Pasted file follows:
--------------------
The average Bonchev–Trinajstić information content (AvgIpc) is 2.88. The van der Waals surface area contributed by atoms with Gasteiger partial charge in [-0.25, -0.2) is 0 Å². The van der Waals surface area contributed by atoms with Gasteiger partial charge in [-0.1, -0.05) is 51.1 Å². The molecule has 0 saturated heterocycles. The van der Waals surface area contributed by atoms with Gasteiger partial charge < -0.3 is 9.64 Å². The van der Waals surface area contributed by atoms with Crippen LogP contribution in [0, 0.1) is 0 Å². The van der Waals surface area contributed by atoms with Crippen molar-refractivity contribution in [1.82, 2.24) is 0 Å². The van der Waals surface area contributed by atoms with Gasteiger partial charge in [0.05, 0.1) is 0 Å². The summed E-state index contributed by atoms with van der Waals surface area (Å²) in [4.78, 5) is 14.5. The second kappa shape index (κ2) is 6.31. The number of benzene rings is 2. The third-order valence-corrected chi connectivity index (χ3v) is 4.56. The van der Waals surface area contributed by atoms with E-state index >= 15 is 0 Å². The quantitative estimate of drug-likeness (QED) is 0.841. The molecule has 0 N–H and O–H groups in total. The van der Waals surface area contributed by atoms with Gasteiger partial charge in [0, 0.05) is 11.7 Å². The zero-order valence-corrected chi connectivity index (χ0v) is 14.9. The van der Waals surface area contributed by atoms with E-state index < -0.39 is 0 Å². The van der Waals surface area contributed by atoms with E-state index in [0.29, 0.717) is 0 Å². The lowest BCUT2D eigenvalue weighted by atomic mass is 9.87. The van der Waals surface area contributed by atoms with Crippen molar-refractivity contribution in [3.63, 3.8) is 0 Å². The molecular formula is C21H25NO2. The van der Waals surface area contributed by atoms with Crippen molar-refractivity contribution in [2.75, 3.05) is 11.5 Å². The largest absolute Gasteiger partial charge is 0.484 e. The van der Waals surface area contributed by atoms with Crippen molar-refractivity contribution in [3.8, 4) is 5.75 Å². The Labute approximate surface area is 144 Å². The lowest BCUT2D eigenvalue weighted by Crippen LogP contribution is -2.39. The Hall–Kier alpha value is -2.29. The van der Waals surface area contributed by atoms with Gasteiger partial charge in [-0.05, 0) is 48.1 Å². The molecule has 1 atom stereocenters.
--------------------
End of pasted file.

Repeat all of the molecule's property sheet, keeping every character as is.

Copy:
The average Bonchev–Trinajstić information content (AvgIpc) is 2.88. The van der Waals surface area contributed by atoms with Gasteiger partial charge in [-0.25, -0.2) is 0 Å². The van der Waals surface area contributed by atoms with Gasteiger partial charge in [-0.1, -0.05) is 51.1 Å². The molecule has 0 saturated heterocycles. The van der Waals surface area contributed by atoms with Gasteiger partial charge < -0.3 is 9.64 Å². The van der Waals surface area contributed by atoms with Crippen LogP contribution in [0, 0.1) is 0 Å². The van der Waals surface area contributed by atoms with Crippen molar-refractivity contribution in [1.82, 2.24) is 0 Å². The van der Waals surface area contributed by atoms with Gasteiger partial charge in [0.05, 0.1) is 0 Å². The summed E-state index contributed by atoms with van der Waals surface area (Å²) in [4.78, 5) is 14.5. The second kappa shape index (κ2) is 6.31. The number of benzene rings is 2. The third-order valence-corrected chi connectivity index (χ3v) is 4.56. The van der Waals surface area contributed by atoms with E-state index >= 15 is 0 Å². The quantitative estimate of drug-likeness (QED) is 0.841. The molecule has 0 N–H and O–H groups in total. The van der Waals surface area contributed by atoms with Gasteiger partial charge in [0, 0.05) is 11.7 Å². The zero-order valence-corrected chi connectivity index (χ0v) is 14.9. The van der Waals surface area contributed by atoms with E-state index < -0.39 is 0 Å². The van der Waals surface area contributed by atoms with E-state index in [0.29, 0.717) is 0 Å². The lowest BCUT2D eigenvalue weighted by atomic mass is 9.87. The van der Waals surface area contributed by atoms with Crippen molar-refractivity contribution in [3.63, 3.8) is 0 Å². The molecular formula is C21H25NO2. The van der Waals surface area contributed by atoms with Crippen molar-refractivity contribution in [2.75, 3.05) is 11.5 Å². The largest absolute Gasteiger partial charge is 0.484 e. The van der Waals surface area contributed by atoms with Crippen molar-refractivity contribution in [3.8, 4) is 5.75 Å². The Labute approximate surface area is 144 Å². The lowest BCUT2D eigenvalue weighted by Crippen LogP contribution is -2.39. The Hall–Kier alpha value is -2.29. The van der Waals surface area contributed by atoms with Gasteiger partial charge in [-0.05, 0) is 48.1 Å². The molecule has 1 atom stereocenters.